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|Victoria Taylor-True||re Rosa Lee Bankhead Pennington 14515825|
HI .. Yes I would love a copy of the obit ..I will transcribe it to put on the memorial..
thanks so very much
|Donald Wilkerson||Hays/Huff Relationship|
First it is nice to meet a relative. Second my reason for contacting you was to invite you to a McGraw/Hays/Huff Genealogy Reunion. My aunt Evellyn Killman-Robertson will be camping at Roaring River State Park, Cassville, Missouri from June 8th-June 14th. We are trying to get everyone together on June 14th. If you can come we will be in Campground #1, Campsite #74. If you can't find us stop at the Park Rangers Station and ask them they will no where we are. I know it is short notice but if you cant make it mark your calendar for next year. We go down to Roaring River every year. I would like to keep in touch with you and maybe exchange info or pictures but would prefer to do it through private email. You can contact me at BILLSRTOOMUCH@aol.com if you want too keep in touch. Again it was nice to meet you.
Donald L. Wilkerson
Are you related to the McCraw family?
Donald L. Wilkerson
|J Martin Graham||Bessie Sittre headstone photo|
Thank you so much for taking your time to photograph this grave site.
|Greg J. Kouba||Sheriff Augustine W. Sillaven|
Wonder if this is possibly the same person? Any help you may give would be greatly appreciated!
Thorndale, Milam County, Texas
Sheriff Agustus W. Sillivan, or "Sullivan" or "Sillaven" (as name was eventually corrupted) was born about 1806, possibly in South Carolina. Agustus W. Sillivan came to Texas sometime in October 1835, probably after the first skirmish between Texans and Mexicans. After establishing himself at Port Sullivan, (east of present day Branchville) he was elected Sheriff of Milam County on June 28, 1839 and records show he served until February 1, 1841. He did not receive a land grant in 1835, but he did acquire title to a plot of real estate late in 1835. On December 12, 1835 Sillivan received title to one-fourth league of land from Edwin Caruthers. The eastern part of this quarter league of land along the Brazos became known as Sillivan's or Sullivan's Bluff. Little is known about Sillivan before his arrival in Texas, or even after his arrival. He was about 29 years old at the time he came. Sillivan, according to some sources, took part in the siege of Bexar in December 1835. The muster rolls at the General Land Office of Texas do not list any Sillivan or Sullivan in the Army in San Antonio at that time. His purchase of Sullivan's Bluff from Caruthers took place within a week of the action in San Antonio. In fact, after his purchase of land in 1835, his name does not appear on any other records until February 2, 1837. He may have left the area until the times became more settled. The last part or 1835 and early part of 1836 saw trouble not only develop between Texans and Mexicans, but also between the Texans and the nearby Indians. In April 1838, a petition was sent to the Senate and House of Representatives of the Republic of Texas from the "citizens of the County of Milam, a part of your Northern Frontier inhabitants." The petitioners wanted the Congress either to call out the militia or to create a "Corps of Mounted Volunteers" for their protection. Several of those signing the petition lived around Nashville. A. W. Sillivan added his signature to the petition also. Sillivan was again in the neighborhood of his bluff in 1837. He purchased an additional tract of land on February 2, 1837, which consisted of 1,107 acres situated in the fork of the Brazos and Little rivers, on the west and north banks, respectively, and about one mile from Sullivan's Bluff. In the early part of 1838, Sillivan worked with the county surveyor as a marker or blazer. On June 28, 1838, Sillivan was elected sheriff of Milam County. Sillivan was well known by the few settlers in the area in the late 1830's. In 1846, the Legislature of the State of Texas decided that Nashville was too far south in Milam County to be the county seat. Only seven years before Nashville had been described as the extreme northern populated area of the county. The Legislature appointed a commission of seven members to locate a site for the permanent county seat. Agustus W. Sillivan was one of the commissioners. Sillivan by this service gained experience in choosing sites for towns. His bluff was too close to Nashville and the southern and eastern boundaries of the county to warrant much consideration. The site for the county seat was selected along Little River about twenty miles west of Sullivan's Bluff. Cameron, the name of the new town, was said to have been surveyed by Sillivan and three other men late in 1846. Port Sullivan was primarily established to be a port. The first attempt to establish steamboat communication with Sullivan's Bluff appears to have been a failure. Early in 1851, a shipment from Washington was consigned to "Sillivan's Bluff," aboard the Brazos. The cargo was to be delivered "in like order and condition at the port of Sullivan's Bluff unto Hubby and Sillavan, who jointly owned a warehouse there. The subscriber having completed their new warehouse at Sillivan's Bluff, are ready to receive and forward freight, and solicit patronage from the public. Port or no port, Port Sullivan was a boon to Agustus W. Sillivan, owner of the town site. In 1847, the 1,107 acres in the Caruthers Survey owned by Sillivan was assessed at $277. Ten years later this survey, minus the few acres devoted to the town, was assessed at $5,485, or twenty-fold the previous mentioned value. In 1858, Sillivan sold less than one-third of the land in the survey for $6,140. He also made money from the sale of lots; and, in addition, he owned a combination store and warehouse in the town. The town made Sillivan fairly important in the area. After the town was built, he became a county commissioner and a member of the County Democratic Committee. The 1850 Federal Census shows him as being 44 years of age; a farmer; from South Carolina. In 1854, Sillivan was listed as a notary public for Milam County. Thus he was a man of local respectability and standing, all of which, perhaps, aided him in making transactions in Port Sullivan. As mentioned, Sillivan owned a warehouse jointly with Caleb M. Hubby, a businessman in Cameron and later in Waco. Hubby sold his interest in the warehouse to Sillivan on October 1, 1851. Sillivan continued in the warehouse business for a little over a year. During this time he had trouble collecting debts owed him. A Justice of the Peace in Milam County, L. H. Bolinger, advertised in a Washington paper for a certain John C. Lewis to appear before him. Sillivan claimed that Lewis had failed to pay off a note of forty-two dollars. Sillivan reported in 1852, "I have such an attachment for the place [Port Sullivan] than I will never leave it." He did, however, soon leave the town which had been named after him. A deed signed by him on December 22, 1858, reveals that he had become a citizen of Prairie County, Arkansas. Perhaps the town grew too big for him. Whatever the reason, Port Sullivan continued to prosper without him.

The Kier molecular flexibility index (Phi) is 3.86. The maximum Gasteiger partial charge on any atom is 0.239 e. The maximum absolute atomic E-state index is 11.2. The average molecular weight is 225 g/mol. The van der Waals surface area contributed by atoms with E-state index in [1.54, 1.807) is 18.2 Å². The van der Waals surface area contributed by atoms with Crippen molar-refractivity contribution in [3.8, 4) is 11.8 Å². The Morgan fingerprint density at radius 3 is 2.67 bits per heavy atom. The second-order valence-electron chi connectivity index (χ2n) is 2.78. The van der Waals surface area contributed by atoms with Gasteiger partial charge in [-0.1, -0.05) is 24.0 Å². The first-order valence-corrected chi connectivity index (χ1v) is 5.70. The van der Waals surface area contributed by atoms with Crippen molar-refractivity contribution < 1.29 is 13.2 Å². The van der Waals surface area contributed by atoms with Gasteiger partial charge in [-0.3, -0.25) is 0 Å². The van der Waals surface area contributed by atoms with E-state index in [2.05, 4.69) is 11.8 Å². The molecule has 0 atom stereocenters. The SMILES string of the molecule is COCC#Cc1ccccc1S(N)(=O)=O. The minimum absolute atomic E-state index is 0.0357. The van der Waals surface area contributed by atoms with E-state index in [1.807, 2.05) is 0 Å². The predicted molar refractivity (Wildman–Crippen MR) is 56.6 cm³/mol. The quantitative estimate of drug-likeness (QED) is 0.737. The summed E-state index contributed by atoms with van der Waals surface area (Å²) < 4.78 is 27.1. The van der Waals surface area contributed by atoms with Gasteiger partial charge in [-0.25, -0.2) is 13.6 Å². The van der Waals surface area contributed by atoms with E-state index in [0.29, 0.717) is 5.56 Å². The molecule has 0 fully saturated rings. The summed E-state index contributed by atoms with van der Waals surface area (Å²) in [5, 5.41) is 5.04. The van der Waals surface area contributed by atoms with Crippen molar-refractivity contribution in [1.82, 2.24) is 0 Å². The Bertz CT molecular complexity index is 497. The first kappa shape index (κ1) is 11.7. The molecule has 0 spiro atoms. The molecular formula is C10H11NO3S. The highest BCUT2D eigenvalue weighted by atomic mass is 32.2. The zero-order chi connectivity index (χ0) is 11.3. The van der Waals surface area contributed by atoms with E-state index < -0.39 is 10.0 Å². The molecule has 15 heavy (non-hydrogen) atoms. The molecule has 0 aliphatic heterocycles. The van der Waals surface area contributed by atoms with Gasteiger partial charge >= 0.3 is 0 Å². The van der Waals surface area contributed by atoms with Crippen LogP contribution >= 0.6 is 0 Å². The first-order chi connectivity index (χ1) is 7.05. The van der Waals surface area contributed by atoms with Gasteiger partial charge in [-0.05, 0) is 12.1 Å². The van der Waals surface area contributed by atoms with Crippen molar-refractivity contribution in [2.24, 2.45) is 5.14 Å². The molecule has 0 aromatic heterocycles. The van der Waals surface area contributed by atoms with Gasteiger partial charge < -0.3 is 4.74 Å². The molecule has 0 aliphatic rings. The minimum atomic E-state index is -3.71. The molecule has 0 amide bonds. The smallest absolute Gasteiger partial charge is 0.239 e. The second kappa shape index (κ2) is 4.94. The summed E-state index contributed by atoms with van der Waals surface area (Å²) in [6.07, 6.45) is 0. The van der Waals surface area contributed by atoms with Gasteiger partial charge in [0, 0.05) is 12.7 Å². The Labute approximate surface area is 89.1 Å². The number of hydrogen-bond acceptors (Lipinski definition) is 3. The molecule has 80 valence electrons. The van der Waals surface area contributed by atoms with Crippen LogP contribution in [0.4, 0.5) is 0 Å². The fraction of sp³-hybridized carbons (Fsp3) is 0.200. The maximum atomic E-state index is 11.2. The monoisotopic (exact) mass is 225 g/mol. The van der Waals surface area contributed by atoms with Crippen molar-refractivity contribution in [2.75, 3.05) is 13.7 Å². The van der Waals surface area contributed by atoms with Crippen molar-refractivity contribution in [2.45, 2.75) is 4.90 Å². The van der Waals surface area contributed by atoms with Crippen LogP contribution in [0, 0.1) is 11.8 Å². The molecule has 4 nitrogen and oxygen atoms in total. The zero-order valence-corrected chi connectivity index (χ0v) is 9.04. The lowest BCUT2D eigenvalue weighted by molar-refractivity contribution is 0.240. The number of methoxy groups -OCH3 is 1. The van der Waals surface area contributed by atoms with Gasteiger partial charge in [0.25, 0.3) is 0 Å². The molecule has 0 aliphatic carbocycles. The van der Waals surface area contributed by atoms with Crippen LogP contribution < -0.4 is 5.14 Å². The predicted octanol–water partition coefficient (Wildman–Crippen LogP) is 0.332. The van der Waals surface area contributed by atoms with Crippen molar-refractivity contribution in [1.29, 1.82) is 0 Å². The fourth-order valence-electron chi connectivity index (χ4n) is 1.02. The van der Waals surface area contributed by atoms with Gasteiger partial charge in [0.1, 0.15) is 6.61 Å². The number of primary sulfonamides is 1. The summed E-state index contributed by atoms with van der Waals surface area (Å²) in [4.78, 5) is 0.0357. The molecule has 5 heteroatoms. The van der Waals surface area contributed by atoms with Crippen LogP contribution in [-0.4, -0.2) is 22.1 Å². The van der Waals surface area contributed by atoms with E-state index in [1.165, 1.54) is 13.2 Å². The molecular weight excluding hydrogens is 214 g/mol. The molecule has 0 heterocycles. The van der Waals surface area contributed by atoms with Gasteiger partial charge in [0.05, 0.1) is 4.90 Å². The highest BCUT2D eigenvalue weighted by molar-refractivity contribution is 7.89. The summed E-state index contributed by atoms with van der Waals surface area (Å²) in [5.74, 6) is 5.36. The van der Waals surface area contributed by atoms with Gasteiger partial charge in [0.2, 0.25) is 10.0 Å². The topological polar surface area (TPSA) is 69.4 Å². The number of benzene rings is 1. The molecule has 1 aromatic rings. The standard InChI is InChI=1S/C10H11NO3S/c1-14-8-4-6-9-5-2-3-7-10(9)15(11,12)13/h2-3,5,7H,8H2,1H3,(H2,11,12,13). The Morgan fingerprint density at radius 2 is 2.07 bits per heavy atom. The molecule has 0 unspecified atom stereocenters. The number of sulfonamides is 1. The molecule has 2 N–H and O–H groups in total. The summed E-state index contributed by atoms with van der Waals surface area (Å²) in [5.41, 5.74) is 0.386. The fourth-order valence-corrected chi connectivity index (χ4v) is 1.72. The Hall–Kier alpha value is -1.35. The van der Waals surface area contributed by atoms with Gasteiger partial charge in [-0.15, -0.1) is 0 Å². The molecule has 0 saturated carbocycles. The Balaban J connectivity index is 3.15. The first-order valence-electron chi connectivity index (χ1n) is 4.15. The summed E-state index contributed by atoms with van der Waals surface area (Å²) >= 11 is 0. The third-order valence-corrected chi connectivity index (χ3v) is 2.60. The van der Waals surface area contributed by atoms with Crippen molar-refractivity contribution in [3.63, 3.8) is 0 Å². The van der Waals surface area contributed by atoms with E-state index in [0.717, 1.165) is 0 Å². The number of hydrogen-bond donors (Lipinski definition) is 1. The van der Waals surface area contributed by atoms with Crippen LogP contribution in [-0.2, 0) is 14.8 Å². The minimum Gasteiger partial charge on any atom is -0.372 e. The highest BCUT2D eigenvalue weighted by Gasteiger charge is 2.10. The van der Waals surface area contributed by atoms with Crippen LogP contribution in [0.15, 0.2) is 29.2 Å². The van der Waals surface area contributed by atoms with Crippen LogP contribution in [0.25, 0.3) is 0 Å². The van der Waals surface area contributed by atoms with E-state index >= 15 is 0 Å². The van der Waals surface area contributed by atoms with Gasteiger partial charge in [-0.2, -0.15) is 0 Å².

Milam County Records
1850 Federal Census
extracts from John Martin Brockman's Master's Thesis "PORT SULLIVAN, TEXAS: GHOST TOWN" submitted to the History Dept. of Texas A&M in 1968.
|Amy Bloodworth||RE: Robert & Loni Andrews|
That's ok. I'm pretty sure that Robert was married to Sallie Ussery, the dates seem right. I'll check some more when I'm able to go to the library in December.
Thank you for checking!
|Amy Bloodworth||Robert & Loni Andrews|
I'm doing some research on Sallie Ann Clarity Ussery Andrews and I'm hoping you can help me.
I have that the widow Sallie married Robert Oscar Andrews on 24 Nov. 1900, per the Egger marriage book. A Bob Andrews was listed in her household as a boarder, age 27, when the 1900 census was taken 06 June 1900. Sallie died 25 August 1909.
In the Egger Marriage book, Robert Andrews married Loni Westbrooks on 24 February 1910.
Do you know if Loni Andrews' maiden name was Westbrooks? She is 34262091.
Do you know if she was Robert's second wife?
The dates fit for their marriage and birth of Ludie #60828641. I wanted to check with you though. Robert's # is 34262108.
Thank you for your help!
|Amy Bloodworth||RE: Richard T Henderson|
That would be fine. I can add his children and parents information.
Thank you so much for adding it!
|C.M. Wright||RE: Walters Cemetery|
Would appreciate any correspondance about the Walters line. We know our ancestor George W. Walters (1848-1924) is somehow related, we just dont know as of yet how. He is not Micajah's, James, or Luthers. Not Anderson F. Walters but yet he shows up around Anderson before he left Franklin Co. GA. Then as he and family made the westward movement,they end up in Monroe Co. MS, where my Great Grandparents meet and marry at Aberdeen, MS. His parents the Ropers from Amory.
George and family, Joe Roper and family travel on to Texas and Oklahoma.
Researchers and others think G.W.Walters is illigitimate son of Elizabeth Pierce Walters, oldest daughter of Moses and Elizabeth (Pierce)
I am just pleased to know he belongs someplace. for it has been a hard find.
Thanks for your help. C.M.Wright